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A Pioneer Talks

A Pioneer Talks image
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Mr. James C. Allen was in the :ity Tuesday, looking as hale and íearty as he has for the past few fears. "John W. Maynard and I," aid Mr. Allen to the Argus, "are ibout the two oldest settlers in these jarts. We used to play together on ;he streets when we were boys. Did [ohn ever teil you about our plowng on the land down by the river by the bend, where John Lawrence's arm is? My uncíe had the ague a.nd he got John to plow for him. John couldn't plow and drive the oxen so I went down to drive the oxen. While we were plowing, out carne a big bear, crashing through the bushes, and shortly after him carne a man with a gun. 'Boys,' said he, 'did a bear come through here?' 'Yes.' 'Well, why ín didn't you stop him?' and on he went. 'VVhose that' said John. John lifed in the country and wasn't quite as well posted as I was on the new people. 'That's a new comer,' said I, 'that's Dr. Dentón.' " "I rememqer when I was a boy I was cutting brush on what is known as the Henry W. Rogers place. An Indian trail used to run through there. The other boy was better at seeing Indians, snakes and such things than I was. He saw Indians coming down the trail, and told me. I threw down the axe, told him to bring it, and started on a run down the trail to the log house. The other boy couldn't run as fast asi could, so the Indians caught up to him and pointed at me and laughed." "Did I ever teil you about how my uncle got some nails from lower town? The river wasn't bridged. My uncle was fifty-six years old - an oíd man I thought he was then. We wanted some nails, and didn't know how to get them. Til get the nails for you,' said he. My uncle nad some Virginian horses that were used to the water, took to it like ducks; so he mounted one of them ' and the horse swam across the Huron, which was then in a state of nature, full to the banks, and was back with the nails in less than half an hour."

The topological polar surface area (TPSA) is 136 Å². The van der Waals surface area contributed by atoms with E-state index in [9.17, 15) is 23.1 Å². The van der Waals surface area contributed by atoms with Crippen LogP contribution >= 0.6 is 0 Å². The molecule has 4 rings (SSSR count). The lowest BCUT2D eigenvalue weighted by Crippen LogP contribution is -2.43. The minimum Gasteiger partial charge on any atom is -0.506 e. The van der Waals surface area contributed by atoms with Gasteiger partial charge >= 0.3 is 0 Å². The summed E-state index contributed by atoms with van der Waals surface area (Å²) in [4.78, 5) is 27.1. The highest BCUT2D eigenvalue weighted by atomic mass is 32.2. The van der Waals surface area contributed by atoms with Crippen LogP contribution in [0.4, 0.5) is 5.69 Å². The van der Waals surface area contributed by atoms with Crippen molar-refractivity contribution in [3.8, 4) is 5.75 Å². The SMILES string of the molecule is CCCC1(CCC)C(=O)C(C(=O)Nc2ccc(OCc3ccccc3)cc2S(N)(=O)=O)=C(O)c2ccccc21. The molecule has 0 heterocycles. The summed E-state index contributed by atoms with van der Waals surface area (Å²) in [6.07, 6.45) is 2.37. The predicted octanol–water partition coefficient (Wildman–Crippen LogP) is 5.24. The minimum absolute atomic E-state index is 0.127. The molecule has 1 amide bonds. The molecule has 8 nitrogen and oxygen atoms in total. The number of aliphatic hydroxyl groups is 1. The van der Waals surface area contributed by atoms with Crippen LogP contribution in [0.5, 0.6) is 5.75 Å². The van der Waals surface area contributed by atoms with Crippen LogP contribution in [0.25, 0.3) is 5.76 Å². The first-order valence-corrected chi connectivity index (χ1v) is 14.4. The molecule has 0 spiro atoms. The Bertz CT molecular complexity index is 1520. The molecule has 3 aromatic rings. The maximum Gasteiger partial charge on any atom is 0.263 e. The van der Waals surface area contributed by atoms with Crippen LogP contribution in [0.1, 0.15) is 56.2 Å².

Ann Arbor Argus
Old News